(26 Total References)
The DEC's Russell ...
The DEC's Russell Biss is coordinating the efforts to fight the bug in western New York.
"Exercising good stewardship of these ...
"Exercising good stewardship of these state lands is the best way to help ensure that we can reopen these trails," said Russ Biss, Natural Resources Supervisor for DEC Region 9.
NYS Bowhunting Areas! Some of the Best Bowhunting Areas in the Southern Tier. :: Women Who Hunt :: Whitetail Deer, Turkey, Tree Stands, Bear, guides, Women, Boots, Bowhunting, Archery, Bows
Of 14 state forest tracts in the county, Russ Biss, DEC Region 9 wildlife manager, recommends 2,561-acre North Harmony Forest off Route 13 west of Panama, and Boutwell Hill Forest, consisting of two units totaling 2,900 acres northeast of Sinclairville.
Another fine hunting spot in the county is Canadaway Creek Wildlife Management Area, which covers 2,080 mostly upland acres in the town of Arkwright about four miles southeast of Fredonia.
These and other state lands in the county are clearly marked on a map, State Forests of Southwestern New York, which can be ordered from Biss's
office in Allegany at (716) 372-0645.
There's a very real possibility the ...
There's a very real possibility the animal Osborn spotted was indeed a coyote, said Russ Biss, the region's Natural Resources Supervisor for the New York State Department of Environmental Conservation.
"(Coyotes) have been around the Buffalo area for quite some time," Biss
Recently, there was a coyote sighting around Cheektowaga, Biss
Coyotes normally stay away from urbanized areas and people, Biss
"(Coyotes) are opportunists and they will take what they can," Biss
Though coyotes will usually stay away from people, they will attack if they feel threatened, Biss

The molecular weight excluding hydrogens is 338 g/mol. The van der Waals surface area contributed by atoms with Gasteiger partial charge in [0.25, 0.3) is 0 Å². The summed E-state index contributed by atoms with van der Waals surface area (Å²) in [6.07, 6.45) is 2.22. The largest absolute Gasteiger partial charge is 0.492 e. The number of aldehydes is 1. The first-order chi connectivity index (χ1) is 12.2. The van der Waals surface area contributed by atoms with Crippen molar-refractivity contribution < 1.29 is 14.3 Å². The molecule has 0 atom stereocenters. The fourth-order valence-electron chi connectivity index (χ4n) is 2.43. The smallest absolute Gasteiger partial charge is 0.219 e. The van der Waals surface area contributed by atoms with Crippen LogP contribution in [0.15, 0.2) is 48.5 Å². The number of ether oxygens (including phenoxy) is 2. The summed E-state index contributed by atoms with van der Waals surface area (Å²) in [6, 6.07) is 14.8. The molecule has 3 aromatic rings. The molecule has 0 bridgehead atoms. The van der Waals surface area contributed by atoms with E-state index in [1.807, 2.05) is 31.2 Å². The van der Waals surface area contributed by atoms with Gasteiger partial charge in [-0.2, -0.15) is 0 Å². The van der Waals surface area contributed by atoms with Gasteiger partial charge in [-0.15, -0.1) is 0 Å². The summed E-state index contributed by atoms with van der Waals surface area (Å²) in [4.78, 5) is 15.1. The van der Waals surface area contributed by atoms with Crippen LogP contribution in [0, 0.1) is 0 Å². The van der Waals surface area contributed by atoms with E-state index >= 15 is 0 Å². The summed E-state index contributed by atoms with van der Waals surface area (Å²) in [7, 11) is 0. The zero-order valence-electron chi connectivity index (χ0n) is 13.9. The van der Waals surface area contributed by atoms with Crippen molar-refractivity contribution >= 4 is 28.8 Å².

said.If a coyote doesn't immediately flee, it's best to make noise, yell at it or throw something at it to make it go away.
"It's not any reason for hysteria," Biss
Fitzpatrick & Weller Company Blogs - Battle against tree killing Asian Beetle Continues
â€œThe [infestation] is a mile to a mile-and- a-half from the original infestation, but itâ€™s not new,â€ said Russ Biss, regional natural resources supervisor for the DEC. â€œIt was there last year but we hadnâ€™t discovered it.â€
said thatâ€™s because it can take months after an emerald ash borer infects a tree for signs to show.
said the telltale sign involves peeling back the treeâ€™s bark, where the emerald ash borer leaves an S-shaped imprint as opposed to the straight imprint of the native borer.
Itâ€™s that strategy of pulling back tree bark that has spurred a new way of dealing with the insect.
Crews from the U. S. Department of Agriculture continue to hang purple traps within a six-to eight-mile radius of suspected infestation sites or ash-heavy areas.
said that because the traps depend on the pure chance that a borer might land in them, they are only about 5 percent effective.